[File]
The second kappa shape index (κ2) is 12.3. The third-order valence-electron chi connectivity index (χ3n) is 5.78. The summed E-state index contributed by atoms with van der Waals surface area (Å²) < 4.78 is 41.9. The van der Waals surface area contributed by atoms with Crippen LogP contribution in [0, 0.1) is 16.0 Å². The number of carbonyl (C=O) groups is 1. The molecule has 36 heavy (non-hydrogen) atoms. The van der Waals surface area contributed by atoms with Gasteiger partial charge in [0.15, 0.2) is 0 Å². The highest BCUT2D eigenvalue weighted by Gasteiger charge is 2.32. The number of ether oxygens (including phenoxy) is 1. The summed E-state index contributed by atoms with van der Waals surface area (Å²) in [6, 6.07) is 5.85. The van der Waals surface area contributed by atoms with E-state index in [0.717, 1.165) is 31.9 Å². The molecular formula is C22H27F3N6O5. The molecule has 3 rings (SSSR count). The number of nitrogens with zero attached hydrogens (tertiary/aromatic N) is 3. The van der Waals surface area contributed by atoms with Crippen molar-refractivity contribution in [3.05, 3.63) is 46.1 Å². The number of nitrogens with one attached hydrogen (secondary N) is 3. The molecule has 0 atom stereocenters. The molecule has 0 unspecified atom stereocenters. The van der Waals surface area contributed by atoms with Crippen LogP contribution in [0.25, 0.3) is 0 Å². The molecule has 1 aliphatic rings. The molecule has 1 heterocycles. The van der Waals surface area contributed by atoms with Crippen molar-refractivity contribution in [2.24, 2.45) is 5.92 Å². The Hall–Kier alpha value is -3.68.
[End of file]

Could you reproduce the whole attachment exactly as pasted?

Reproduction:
The second kappa shape index (κ2) is 12.3. The third-order valence-electron chi connectivity index (χ3n) is 5.78. The summed E-state index contributed by atoms with van der Waals surface area (Å²) < 4.78 is 41.9. The van der Waals surface area contributed by atoms with Crippen LogP contribution in [0, 0.1) is 16.0 Å². The number of carbonyl (C=O) groups is 1. The molecule has 36 heavy (non-hydrogen) atoms. The van der Waals surface area contributed by atoms with Gasteiger partial charge in [0.15, 0.2) is 0 Å². The highest BCUT2D eigenvalue weighted by Gasteiger charge is 2.32. The number of ether oxygens (including phenoxy) is 1. The summed E-state index contributed by atoms with van der Waals surface area (Å²) in [6, 6.07) is 5.85. The van der Waals surface area contributed by atoms with E-state index in [0.717, 1.165) is 31.9 Å². The molecular formula is C22H27F3N6O5. The molecule has 3 rings (SSSR count). The number of nitrogens with zero attached hydrogens (tertiary/aromatic N) is 3. The van der Waals surface area contributed by atoms with Crippen molar-refractivity contribution in [3.05, 3.63) is 46.1 Å². The number of nitrogens with one attached hydrogen (secondary N) is 3. The molecule has 0 atom stereocenters. The molecule has 0 unspecified atom stereocenters. The van der Waals surface area contributed by atoms with Crippen LogP contribution in [0.25, 0.3) is 0 Å². The molecule has 1 aliphatic rings. The molecule has 1 heterocycles. The van der Waals surface area contributed by atoms with Crippen molar-refractivity contribution in [2.24, 2.45) is 5.92 Å². The Hall–Kier alpha value is -3.68.